Syd Barrett, "Piper at the Gates Of Dawn," and the Jext Telez Buzz Tone

Pink Floyd - Piper at the Gates of Dawn

Ninety–nine out of 100 times that you hear a guitarist say, “I want to sound like Pink Floyd,” they’re talking about David Gilmour — and rightly so. The sultry slowhand bends of a Strat feeding a Hiwatt with a Rams Head Big Muff is the stuff of legend. And with so much A+ material to mine and learn from, the guitar work of Syd Barrett may seem like an afterthought.

But there are two Floyds for me, and as reverent as I am for all things Gilmourish, I’m equally so for Syd’s contributions to psychedelic guitar and songwriting.

When talking about Syd Barrett’s tone, what we’re really talking about is his guitar work on Floyd’s landmark 1967 debut, Piper at the Gates of Dawn. Sure, later solo releases like Madcap Laughs and early Floyd singles like “See Emily Play” are infectiously catchy and sound great, but it’s Piper that is the Syd sound. It’s a fantastically fiery album.

Syd’s Rig

Syd Barrett’s guitar rig was a simple but unique collection, even for the time. His main Piper guitar was a white 1962 Fender Esquire dubbed the “Mirrored Telecaster.”

He got this Esquire in 1965, covered it in a reflective melinex film, and glued on circular metal discs — presumably to reflect the psychedelic projections at the acid–fueled shows. The single bridge pickup was also moved slightly closer to the strings.

Syd Barrett’s 1962 Fender Esquire

Other notable guitars were a 1960 Danelectro 3021 DC (yes, the same as the one Jimmy Page used), a couple backup ‘60s Telecasters, and a white Stratocaster.

For the amp, the Piper sessions were largely done on a Selmer Truvoice Treble n’ Bass. This was a 50W head made in England from 1963–1965 that Barrett paired with a 2x12.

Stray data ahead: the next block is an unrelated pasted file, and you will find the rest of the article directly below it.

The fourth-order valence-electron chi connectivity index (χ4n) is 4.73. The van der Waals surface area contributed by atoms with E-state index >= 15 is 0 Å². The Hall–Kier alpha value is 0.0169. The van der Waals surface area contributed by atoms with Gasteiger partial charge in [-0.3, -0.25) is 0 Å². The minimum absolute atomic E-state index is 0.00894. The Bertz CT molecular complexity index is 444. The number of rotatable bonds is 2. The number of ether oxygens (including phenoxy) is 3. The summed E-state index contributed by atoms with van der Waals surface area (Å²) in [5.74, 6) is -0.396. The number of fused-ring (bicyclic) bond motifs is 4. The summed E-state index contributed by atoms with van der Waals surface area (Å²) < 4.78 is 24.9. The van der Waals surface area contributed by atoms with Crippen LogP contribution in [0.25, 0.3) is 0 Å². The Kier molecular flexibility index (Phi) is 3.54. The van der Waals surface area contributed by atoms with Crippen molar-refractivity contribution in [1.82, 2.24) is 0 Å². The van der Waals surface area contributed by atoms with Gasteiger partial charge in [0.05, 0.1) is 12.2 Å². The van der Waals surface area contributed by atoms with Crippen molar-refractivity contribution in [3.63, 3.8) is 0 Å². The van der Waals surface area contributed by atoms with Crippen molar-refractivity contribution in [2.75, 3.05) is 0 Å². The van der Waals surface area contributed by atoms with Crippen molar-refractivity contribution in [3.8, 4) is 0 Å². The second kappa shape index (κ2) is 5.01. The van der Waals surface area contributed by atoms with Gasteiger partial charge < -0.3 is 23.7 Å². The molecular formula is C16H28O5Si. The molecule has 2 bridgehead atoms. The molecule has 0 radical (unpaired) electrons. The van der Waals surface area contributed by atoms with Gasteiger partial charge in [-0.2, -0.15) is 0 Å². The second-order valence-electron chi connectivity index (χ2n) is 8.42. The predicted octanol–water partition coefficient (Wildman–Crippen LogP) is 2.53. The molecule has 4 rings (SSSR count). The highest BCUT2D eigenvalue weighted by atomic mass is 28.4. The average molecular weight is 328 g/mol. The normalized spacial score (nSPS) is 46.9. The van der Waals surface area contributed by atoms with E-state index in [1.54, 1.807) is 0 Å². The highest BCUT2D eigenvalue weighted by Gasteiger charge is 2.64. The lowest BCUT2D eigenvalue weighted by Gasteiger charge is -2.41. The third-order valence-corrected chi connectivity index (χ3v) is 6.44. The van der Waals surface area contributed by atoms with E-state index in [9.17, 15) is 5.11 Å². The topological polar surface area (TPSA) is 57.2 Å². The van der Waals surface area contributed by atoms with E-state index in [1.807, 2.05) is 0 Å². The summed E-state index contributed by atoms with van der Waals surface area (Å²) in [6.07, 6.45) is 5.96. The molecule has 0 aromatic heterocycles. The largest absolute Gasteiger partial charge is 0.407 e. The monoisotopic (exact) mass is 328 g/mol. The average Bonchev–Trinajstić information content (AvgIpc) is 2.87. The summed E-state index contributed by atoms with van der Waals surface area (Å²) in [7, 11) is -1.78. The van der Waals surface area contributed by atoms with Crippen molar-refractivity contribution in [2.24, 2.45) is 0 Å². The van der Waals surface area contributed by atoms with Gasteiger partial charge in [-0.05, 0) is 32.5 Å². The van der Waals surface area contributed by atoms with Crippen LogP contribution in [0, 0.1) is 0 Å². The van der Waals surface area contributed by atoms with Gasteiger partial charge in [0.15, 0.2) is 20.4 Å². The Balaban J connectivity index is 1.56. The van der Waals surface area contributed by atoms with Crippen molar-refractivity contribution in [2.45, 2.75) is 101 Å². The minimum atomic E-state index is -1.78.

For our video demo, we chose local Chicago builder Balthazar, who makes high–end circuits based on the Selmer. Others report a Watkins Dominator at those sessions as well — another ridiculously cool amp from the UK you should try before you die.

The effects choices Syd made in the studio with what was available helped etch more than a few pieces into the stone tablets of rock ‘n’ roll history. Most famously, the Binson Echorec — that Barrett’s buddy David Gilmour ended up adopting as well — became a key component to the sound of the album with its bubbly but dark delay driven by a multi–head disc. And lucky for us tonehounds, there are more than a few Binson clones out there.

But one effect pedal that Syd Barrett used extensively on those sessions, the Selmer Buzz Tone, is rarely mentioned — certainly not as much as Gilmour’s Ram’s Head Big Muff. Not too many Buzz Tone clones have appeared on the market since the original launch, but our friends at Jext Telez just recently offered their take on this rare fuzz circuit.

The Buzz Tone by Jext Telez

Personally, I’m a big fan of this brand and their ethos for creating and recreating rare pedals that delivered iconic tones. That’s not unique, of course, being that most pedal brands are chasing the past in some way, shape, or form.

But Jext Telez continues to deliver pedals that not only sound killer, but also educate us all on lesser–known gear history. Items like the White Pedal showcasing George Harrison’s tone, or this Buzz Tone aimed at shining a light on Syd Barrett (the “other Pink Floyd guitarist” by most people’s definition).

The Buzz Tone is a rich pedal that reacts well to the dynamics of your playing. It’s pretty amp–like, and I’d label it more toward British voicing with top–end clarity and tons of fizzy goodness.

Jext Telez Buzz Tone: The Piper At The Gates of Dawn Pedal | Reverb Demo

When dialing back the fuzz to more of an overdrive–type tone, I don’t hear any big bumps or dips in the mid–range that some overdrives are known for, so I’d consider this to be more flat with the EQ options driven by the amp you’re using.

Finding the right amp shouldn’t be a challenge, but depending your application, I could see if some players would want a tone knob.

I love the three–way voltage switch. Having the 6v and 9v options, though, renders the 3v option pretty much null for me. Not that the 3v sounds particularly bad, but I dug the additional headroom and lack of sag.

All in all, I continue to be impressed with this brand, and this pedal is something that anyone who loves a good dirt pedal or mild fuzz pedal should explore. There are even multiple variations with rare transistor sets for you to pick from with more on the way.

And while you’re at it, drop a needle on Piper at the Gates of Dawn if it’s been awhile. It’s a burner.


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